I'm actually studying for a chemistry exam, and in the Wikipedia page for Hydrangeas, it states that

In these species the color (flower) is affected by soil pH.

So the plant evidently takes the nutrients from the soil, and depending on the pH the flower will be different colors. However me and my friend were having a discussion on whether the flower can change color after forming. For instance, if I had a red hydrangea flower, and then suddenly acidified the soil, would it be possible that this red flower change color to blue? Or would the red flower remain, and only new flowers be blue?

  • In some cases pollination can do the thing for the next generation, but if you need a fast result you can add a big amount of vegetable colorant to the soil (just an idea) – Alexander Leon VI Oct 22 '15 at 19:10

The previously existing, fully formed and open flowers would retain the original colour, although natural fading or slight alteration can be seen over time - application of substances to alter colour between pink and blue should be made 6 weeks prior to the flower being fully open, and that will be when the buds are forming. That's the latest time to attempt to influence flower colour deliberately. Generally, this response of colour change is only true of Hydrangea macrophylla varieties, though H. involucrata and H. serrata also demonstrate some ability to change the colour of their sepals according to conditions. White varieties cannot have their flower colour altered by the addition of substances to change the ph. More info in the links below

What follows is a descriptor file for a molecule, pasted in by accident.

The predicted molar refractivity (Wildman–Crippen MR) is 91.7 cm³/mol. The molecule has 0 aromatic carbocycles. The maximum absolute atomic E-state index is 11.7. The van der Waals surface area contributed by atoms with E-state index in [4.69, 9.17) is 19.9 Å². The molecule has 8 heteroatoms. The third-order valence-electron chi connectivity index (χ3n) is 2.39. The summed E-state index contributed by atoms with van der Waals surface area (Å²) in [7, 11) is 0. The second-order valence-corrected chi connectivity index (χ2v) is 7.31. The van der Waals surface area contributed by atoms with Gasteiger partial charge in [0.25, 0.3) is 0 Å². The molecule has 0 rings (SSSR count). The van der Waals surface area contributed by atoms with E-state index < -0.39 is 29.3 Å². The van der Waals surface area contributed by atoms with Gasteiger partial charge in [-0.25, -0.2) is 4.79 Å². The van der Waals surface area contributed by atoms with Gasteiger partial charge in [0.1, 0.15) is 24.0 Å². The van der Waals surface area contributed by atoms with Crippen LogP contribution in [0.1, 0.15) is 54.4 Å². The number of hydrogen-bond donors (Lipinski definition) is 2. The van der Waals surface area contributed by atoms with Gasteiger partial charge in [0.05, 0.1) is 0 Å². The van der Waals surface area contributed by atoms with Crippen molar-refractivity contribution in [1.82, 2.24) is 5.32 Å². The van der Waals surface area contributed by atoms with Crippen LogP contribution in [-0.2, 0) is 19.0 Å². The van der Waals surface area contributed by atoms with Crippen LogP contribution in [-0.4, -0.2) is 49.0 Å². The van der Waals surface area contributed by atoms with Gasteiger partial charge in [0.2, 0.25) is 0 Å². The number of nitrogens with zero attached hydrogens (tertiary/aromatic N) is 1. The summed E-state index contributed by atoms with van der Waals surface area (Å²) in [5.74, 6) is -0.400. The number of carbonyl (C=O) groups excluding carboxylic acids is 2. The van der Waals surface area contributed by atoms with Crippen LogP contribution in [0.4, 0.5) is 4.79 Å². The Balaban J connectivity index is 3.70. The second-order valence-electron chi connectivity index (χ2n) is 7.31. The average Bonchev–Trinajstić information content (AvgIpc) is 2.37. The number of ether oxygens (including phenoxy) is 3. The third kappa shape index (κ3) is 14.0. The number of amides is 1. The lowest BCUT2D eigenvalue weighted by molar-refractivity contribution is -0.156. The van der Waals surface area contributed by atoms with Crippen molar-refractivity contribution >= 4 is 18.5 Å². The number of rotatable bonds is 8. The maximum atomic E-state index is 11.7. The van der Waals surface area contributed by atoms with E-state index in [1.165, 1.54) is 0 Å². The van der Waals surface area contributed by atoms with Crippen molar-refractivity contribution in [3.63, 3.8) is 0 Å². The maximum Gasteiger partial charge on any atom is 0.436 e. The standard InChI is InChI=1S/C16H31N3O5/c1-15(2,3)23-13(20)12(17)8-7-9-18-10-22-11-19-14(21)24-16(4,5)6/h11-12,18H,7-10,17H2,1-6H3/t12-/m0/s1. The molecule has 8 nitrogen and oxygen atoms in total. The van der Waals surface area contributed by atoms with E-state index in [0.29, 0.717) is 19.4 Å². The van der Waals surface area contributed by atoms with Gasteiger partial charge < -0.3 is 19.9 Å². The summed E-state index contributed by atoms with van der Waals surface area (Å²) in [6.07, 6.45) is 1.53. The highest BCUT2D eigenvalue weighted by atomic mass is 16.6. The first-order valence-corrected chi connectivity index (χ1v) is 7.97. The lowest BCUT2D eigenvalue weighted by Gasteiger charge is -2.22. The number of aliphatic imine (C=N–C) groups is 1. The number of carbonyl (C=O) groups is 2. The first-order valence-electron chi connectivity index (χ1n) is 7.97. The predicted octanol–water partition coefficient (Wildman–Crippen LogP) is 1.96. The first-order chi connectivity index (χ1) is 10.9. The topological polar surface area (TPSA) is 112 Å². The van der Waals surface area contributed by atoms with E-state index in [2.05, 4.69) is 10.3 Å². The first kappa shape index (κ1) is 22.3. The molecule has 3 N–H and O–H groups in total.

As a point of interest, although we talk about hydrangea flowers, and imagine the typical mopheads seen everywhere, in fact, the mophead is not a flower - the sepals which give the colour of red, pink or blue are a bit like litmus paper, changing colour according to soil ph, or the availability of aluminium, but the actual flowers are tiny, held within the coloured sepals.


We have roses in our yard. When one of the bushes first blooms, the flowers are red, but they're orange and/or pink when they're done blooming. So, yes, I believe they can change color. I don't think the soil PH has anything to do with this rose bush's flower colors, particularly, though.

Your Answer

By clicking “Post Your Answer”, you agree to our terms of service, privacy policy and cookie policy

Not the answer you're looking for? Browse other questions tagged or ask your own question.